Insurers are hard to satisfy.
A 4.5 per cent increase in employees covered and a 3.8 per cent increase in premiums meant that at the end of 2016, more than 12 million people and £2.106bn were insured by group risk products.
This would be considered an amazing year in any other financial services industry. So what is the problem for insurers?
The major issue is that too few customers are buying group risk products. As an industry, we have penetrated less than 8 per cent of potential Group Life customers and if we extract employers with multiple schemes, these numbers are even lower.
Delving beneath the surface
With only 72,841 group risk schemes in the market, we have a long road ahead. On the plus side, this increased by 1,675 schemes, or 2.4% annually – but if you delve below the surface another serious issue emerges.
There are still only 17,168 employers with Group Income Protection. While 57 new employers is certainly welcome, it represents a woeful 0.3% annual increase in organisations purchasing this priority product, leaving very little to celebrate.
The number of people covered by Excepted schemes is an even greater issue. In 2012, there were 344,889 people covered – this increased to 644,492 in 2016.
With under 300,000 additional people in four years, this could represent the number of people affected by the reduction to £1m in 2016, (thought to be more than 450,000). But in 2016 the market grew from 490,911 people covered to 644,492.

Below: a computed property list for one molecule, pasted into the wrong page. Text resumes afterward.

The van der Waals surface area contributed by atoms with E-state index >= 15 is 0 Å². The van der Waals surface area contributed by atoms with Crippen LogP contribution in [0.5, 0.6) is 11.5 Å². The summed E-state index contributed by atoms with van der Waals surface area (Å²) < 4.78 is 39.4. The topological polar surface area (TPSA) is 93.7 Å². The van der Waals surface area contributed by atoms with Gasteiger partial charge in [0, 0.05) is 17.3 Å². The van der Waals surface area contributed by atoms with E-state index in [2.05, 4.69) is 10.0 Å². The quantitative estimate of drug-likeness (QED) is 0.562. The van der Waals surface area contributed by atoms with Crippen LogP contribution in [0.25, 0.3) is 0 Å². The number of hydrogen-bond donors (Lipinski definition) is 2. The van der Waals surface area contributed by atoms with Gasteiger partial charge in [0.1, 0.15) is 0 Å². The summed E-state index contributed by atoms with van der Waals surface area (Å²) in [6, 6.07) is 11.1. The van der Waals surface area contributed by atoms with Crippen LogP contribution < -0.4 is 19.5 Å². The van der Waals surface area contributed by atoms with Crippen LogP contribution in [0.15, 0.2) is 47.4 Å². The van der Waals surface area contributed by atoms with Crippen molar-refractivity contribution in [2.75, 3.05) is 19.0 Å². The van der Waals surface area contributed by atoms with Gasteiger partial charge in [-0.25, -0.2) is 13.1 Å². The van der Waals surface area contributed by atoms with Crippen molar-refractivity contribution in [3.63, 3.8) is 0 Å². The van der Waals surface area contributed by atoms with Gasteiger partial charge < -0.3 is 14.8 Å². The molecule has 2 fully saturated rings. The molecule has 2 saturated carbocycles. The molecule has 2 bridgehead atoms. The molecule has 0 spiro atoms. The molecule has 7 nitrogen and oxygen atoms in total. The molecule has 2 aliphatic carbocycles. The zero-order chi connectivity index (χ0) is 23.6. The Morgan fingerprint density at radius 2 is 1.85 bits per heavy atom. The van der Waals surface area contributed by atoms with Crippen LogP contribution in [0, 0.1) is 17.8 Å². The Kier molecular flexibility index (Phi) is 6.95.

Does this steep rise mean an increased uptake of Excepted schemes is going to be an ongoing trend? Have we reached all the employers that have people affected? Or is there more at play here than meets the eye?
Specialist advice needed
The need for advice in this specialist area remains and specific discussions with taxation and legal specialists when considering and implementing an Excepted scheme should always be the adviser’s recommendation to the employer.
Recent changes made following the 2017 Finance Bill mean that excepted Salary Sacrifice schemes no longer benefit from the advantages offered by Registered schemes – which may lead to a reversal for some larger employers.
Product appropriateness needs to be assessed: with the estimated average UK pension pot around £87,000, most Registered schemes, however generous the death benefits are, will rarely lead to an employee exceeding £1m on death.
Excepted schemes have their place, but they’re not for everyone. In this burgeoning market, it will not be long before the impact on potential tax revenue leads to an increased scrutiny on this benefit. That is when the advice given will be reviewed.
On the face of it, insurers are working in a thriving industry. But there is a huge amount of work required to increase customer numbers and ensure that correct, appropriate and thorough advice is provided.